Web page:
This particular toy is a sensor which clips onto the main power lead coming into my house:

Electrisave sensor

and provides a nice little wireless display telling us how many kilowatts we’re currently using. Just about 1.1, at the moment:

Electrisave display

It can also tell us in pence per hour, or tonnes of greenhouse gas per year, should we so desire. It’s also a temperature and humidity display. Quite sweet. It would take a long time, I think, for me to save sufficient electricity to pay for it, but every little helps… It’s an Australian invention, called an Electrisave over here, and is available in the UK from their site, or, more cheaply, from British Gas.

Mojopac on the Mac revisited

I wrote a few days ago about Mojopac, and whether we might get something similar on the Mac.

Steven Talbott pointed me at this interesting patent that Apple was granted yesterday which covers, very approximately, keeping your home directory on an iPod and being able to log in to a machine using that account when you plug the iPod in.


Gutenkarte takes texts from Project Gutenberg and links them to map data from Metacarta – the idea being that as you’re reading The Odyssey, for example, you can easily find the places on a map. I think this is a great idea.

Unfortunately, the parser can be a little over-enthusiastic. I doubt that the Court of Chancery referred to in Around the World in 80 Days actually took place in Chancery, France. And even Phileas Fogg, when talking about the West End, probably wasn’t referring to West End, Alabama.

Similarly, when the Martians in War of the Worlds emit their haunting cry, “Ulla, ulla, ulla!”, it hadn’t occurred to me that they were in fact pining for a small town in Southern Ireland.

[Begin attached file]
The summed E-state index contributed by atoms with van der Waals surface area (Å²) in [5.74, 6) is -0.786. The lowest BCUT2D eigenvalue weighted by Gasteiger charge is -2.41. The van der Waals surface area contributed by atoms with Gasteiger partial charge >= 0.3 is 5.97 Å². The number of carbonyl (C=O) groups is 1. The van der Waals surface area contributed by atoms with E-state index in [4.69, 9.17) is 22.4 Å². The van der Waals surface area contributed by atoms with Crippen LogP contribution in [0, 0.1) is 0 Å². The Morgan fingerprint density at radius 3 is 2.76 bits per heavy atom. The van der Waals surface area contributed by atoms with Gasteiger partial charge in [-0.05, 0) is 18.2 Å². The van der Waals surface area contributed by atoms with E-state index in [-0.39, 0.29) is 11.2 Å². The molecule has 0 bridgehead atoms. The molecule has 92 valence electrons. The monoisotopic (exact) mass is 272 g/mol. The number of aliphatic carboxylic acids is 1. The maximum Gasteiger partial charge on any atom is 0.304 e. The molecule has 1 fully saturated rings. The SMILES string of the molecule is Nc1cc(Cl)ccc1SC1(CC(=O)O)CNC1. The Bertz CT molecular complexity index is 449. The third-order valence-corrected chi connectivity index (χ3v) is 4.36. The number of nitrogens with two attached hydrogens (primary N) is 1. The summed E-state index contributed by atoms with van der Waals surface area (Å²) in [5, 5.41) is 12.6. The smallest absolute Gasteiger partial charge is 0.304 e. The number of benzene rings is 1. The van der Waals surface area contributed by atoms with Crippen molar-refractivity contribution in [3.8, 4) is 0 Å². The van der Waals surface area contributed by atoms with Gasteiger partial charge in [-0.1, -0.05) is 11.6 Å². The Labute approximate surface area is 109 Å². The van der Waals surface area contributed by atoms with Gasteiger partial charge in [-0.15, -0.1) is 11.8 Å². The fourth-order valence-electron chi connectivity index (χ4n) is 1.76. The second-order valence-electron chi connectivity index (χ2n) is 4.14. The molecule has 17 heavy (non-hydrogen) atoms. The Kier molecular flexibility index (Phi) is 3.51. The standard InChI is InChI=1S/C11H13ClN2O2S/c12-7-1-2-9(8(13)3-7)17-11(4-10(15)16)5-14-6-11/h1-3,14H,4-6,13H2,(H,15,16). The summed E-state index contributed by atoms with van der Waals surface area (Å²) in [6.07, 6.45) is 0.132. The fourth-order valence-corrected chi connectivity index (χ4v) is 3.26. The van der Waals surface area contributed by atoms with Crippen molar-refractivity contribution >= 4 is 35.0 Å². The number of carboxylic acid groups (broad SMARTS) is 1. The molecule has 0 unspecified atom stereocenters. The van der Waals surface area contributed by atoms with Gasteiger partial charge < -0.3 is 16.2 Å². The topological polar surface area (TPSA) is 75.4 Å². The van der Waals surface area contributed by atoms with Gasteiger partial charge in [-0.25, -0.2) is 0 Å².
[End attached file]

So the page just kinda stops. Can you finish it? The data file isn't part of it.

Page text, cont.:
I think this needs some community-based human editing à la Wikipedia – and that is in their plans.

The interface is a little strange, too – you have to start with the map and work back to the text, where I would have thought the other way around was more natural.

But it’s a cool concept…

Public enemy no. 1?

David Linhardt, a notorious Chicago-based spammer, is suing the anti-spam organisation Spamhaus for nearly $12M in lost earnings.

This is ridiculous enough, but his suit is made more complicated by the fact that Spamhaus is based in the UK. Hurrah!

Now, however, thwarted by the fact that the UK seems to be outside the jurisdiction of the Illinois courts, it seems that Linhardt is trying a new tactic. Mmm. How to win friends and influence people in the 21st century…

The Hole in the Wall

I think this article is a fascinating and enjoyable read. It’s a few years old, but I hadn’t come across it before.

An Indian physycist, Sugata Mitra, installed a PC with a fast internet connection in the wall of a building in New Delhi. He just left it there, with no explanation, to see what the kids growing up in the slums would make of it. What do you call a mouse pointer, for example, if you don’t even know that the thing you’re using is called a mouse?

© Copyright Quentin Stafford-Fraser